Access for Special Kids
Dianne Terranova with son Alex
If the Terranova family’s life were a puzzle, the pieces were quite scattered in 2003. Dianne and Michael’s second son was born with DiGeorge’s syndrome in May of that year. After five months of countless surgeries for her infant, Mrs. Terranova was at a loss. “I was completely stressed out; my whole life had crumbled down on me,” she said.
In December 2003, the Terranova family brought their son Alex to the University of Maryland Medical Center and found hope through the Children's Hospital’s Access for Special Kids program (ASK). UMMC and the ASK program helped the Terranovas piece their son and their lives back together for less stressful, even pleasant picture—finally, a complete puzzle.
The Access for Special Kids program provides coordination among doctors for children with unique, challenging needs. The small, but strong team—a doctor, a social worker, two nurses and an administrative assistant—provides guidance and answers questions for parents like Alex’s. Mrs. Terranova, who also has DiGeorge’s syndrome, says that she can pick up the phone anytime and call one of her care coordinators so she can get the answers she needs.
“What I didn’t understand, they made me understand,” she said. Mrs. Terranova clarified: They didn’t simply show me how to use Alex’s feeing machine, they actually taught me. “Without ASK I wouldn’t have the knowledge to take care of my son,” she said.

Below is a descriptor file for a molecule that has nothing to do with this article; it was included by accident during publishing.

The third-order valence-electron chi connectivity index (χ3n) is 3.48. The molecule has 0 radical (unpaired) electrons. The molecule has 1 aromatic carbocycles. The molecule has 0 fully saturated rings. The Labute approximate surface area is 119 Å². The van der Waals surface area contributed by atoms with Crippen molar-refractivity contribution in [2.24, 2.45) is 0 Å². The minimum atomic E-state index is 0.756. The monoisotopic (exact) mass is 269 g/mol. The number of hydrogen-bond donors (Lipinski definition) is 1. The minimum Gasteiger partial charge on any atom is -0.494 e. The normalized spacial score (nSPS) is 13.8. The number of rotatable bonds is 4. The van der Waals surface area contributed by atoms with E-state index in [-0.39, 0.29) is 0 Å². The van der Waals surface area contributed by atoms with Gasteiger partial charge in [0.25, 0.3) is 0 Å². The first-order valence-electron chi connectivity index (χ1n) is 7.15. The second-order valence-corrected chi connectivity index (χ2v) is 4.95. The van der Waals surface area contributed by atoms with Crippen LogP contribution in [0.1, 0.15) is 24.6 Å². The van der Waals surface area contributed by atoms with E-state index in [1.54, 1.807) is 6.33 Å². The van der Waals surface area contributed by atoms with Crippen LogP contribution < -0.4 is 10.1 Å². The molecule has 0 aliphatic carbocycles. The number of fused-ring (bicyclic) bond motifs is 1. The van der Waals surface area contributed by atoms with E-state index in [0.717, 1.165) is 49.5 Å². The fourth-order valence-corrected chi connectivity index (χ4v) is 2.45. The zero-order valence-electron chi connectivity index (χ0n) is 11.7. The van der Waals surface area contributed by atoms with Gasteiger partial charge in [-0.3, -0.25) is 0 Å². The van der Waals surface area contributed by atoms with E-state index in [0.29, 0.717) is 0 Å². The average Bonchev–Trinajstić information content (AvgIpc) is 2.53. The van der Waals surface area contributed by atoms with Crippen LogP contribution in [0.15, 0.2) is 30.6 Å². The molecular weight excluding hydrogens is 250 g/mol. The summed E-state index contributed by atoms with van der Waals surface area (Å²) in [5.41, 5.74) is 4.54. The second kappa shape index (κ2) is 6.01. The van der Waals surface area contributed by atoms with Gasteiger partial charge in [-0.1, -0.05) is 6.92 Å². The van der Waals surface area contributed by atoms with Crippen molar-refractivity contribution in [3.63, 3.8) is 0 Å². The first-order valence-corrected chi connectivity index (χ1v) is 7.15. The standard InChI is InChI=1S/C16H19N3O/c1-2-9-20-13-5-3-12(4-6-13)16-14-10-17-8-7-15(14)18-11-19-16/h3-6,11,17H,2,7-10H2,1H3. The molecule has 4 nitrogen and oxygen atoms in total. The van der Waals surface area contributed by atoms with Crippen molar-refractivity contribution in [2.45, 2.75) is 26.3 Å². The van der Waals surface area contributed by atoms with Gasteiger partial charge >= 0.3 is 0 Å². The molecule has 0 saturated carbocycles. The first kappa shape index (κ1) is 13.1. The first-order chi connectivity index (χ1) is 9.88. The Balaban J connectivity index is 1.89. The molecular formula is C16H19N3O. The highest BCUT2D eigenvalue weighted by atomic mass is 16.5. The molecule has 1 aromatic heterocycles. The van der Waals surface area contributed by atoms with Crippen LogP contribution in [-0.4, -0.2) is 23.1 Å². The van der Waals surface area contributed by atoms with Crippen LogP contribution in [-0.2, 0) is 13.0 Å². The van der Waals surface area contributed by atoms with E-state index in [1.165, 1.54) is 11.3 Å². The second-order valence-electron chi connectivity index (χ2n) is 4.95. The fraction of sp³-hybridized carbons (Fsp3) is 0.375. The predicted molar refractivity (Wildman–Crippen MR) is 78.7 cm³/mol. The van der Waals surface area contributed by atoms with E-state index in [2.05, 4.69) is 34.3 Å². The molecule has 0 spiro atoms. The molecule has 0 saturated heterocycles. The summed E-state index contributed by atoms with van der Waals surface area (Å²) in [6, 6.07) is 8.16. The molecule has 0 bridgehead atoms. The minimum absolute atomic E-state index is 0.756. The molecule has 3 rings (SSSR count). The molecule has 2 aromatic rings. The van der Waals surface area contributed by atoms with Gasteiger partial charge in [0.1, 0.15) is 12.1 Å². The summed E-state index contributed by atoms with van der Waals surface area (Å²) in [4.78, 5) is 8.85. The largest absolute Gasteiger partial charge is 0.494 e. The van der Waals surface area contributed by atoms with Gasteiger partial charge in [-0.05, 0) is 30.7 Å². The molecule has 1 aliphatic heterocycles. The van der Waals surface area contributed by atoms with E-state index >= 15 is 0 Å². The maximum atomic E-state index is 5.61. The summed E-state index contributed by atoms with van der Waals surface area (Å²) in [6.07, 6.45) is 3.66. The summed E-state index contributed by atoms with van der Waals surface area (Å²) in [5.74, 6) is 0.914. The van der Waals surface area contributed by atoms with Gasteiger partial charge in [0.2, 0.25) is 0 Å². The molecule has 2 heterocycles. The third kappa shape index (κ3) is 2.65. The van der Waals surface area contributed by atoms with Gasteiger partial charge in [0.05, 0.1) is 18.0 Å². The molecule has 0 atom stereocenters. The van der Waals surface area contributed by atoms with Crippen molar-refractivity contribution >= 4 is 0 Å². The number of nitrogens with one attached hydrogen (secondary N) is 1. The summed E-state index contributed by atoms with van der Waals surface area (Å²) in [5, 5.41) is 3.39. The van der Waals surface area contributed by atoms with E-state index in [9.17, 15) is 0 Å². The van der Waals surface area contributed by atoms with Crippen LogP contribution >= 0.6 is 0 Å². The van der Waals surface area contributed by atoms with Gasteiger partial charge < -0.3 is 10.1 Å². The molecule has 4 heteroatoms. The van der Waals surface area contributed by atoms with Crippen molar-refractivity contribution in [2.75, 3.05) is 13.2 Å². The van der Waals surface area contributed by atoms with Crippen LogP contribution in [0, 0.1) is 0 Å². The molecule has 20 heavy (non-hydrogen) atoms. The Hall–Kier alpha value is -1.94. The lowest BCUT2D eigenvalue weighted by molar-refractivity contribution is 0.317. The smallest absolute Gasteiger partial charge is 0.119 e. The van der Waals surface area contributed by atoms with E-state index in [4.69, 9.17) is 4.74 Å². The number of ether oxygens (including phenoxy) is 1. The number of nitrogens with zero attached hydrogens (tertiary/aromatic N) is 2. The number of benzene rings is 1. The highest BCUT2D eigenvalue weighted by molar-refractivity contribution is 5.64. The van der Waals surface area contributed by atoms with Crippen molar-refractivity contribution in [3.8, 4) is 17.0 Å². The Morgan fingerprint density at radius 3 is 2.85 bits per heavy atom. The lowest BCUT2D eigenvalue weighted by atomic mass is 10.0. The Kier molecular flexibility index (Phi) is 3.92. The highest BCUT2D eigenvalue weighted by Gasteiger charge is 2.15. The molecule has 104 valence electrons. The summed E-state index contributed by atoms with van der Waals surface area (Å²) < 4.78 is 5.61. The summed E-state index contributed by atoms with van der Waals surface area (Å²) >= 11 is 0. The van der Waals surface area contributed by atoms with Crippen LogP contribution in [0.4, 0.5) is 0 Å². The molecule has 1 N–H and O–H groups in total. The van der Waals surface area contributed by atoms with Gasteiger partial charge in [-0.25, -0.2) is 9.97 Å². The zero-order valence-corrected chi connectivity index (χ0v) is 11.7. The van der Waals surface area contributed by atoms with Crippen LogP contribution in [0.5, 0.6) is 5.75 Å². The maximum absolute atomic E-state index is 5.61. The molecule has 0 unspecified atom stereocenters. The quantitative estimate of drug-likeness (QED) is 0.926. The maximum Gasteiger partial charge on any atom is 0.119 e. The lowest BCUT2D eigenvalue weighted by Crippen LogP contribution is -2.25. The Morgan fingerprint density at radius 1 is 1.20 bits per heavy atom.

A chronic illness and complex disease like DiGeorge’s syndrome presents a myriad of complications associated with the heart and the immune system. During early fetal development, a deletion occurs in the 22nd chromosome, compared to the duplication of the 21st chromosome for people with Down’s syndrome.
For Alex, his DiGeorge’s has created problems with his mouth, nose, lungs, heart and bowel. Mrs. Terranova insists that her son has had more surgeries than anyone else in their lifetime. Within two weeks of birth, Alex had undergone four surgeries. Alex’s congenital heart failure prompted heart surgery and at only five years old, he already has suffered from two seizures, has had half of his colon removed and has been fed through a tube in his stomach for several years.
After his first two months at UMMC, his parents noticed dramatic improvements in Alex. Throughout his treatment, Mrs. Terranova, in particular, has developed a strong relationship with the ASK programs care coordinators and calls them her “angels sent from heaven.” They have helped her select which care provider she should contact based on Alex’s symptoms at a given time. However, ASK staff insists that Mrs. Terranova knows what she is doing and she is the primary reason Alex is doing so well today.
Not only does the ASK program empower the Terranova family to make medical decisions during critical times but also answers simple, day-to-day questions for them. Today, Alex is attending kindergarten. While he still has many challenges, he is an active child who in many ways is like other kids. He is very sociable and not afraid of things, said his mother. He likes to play soccer and climb on the playground, although he needs to limit his physical activities until he has his next surgery.
Mrs. Terranova said that UMMC has provided her with the elite primary and specialty care she needs for her son. “I just hope that other parents who have critically ill children get the same kind of help I do,” she said. The Access for Special Kids program is unique in the state and distinguishes the University of Maryland Medical Center as a premier institution dedicated to providing the finest care to its patients. Anyone may call 410-328-6879 to refer a child with complex chronic health concerns to the program.
by Kaitlin Doody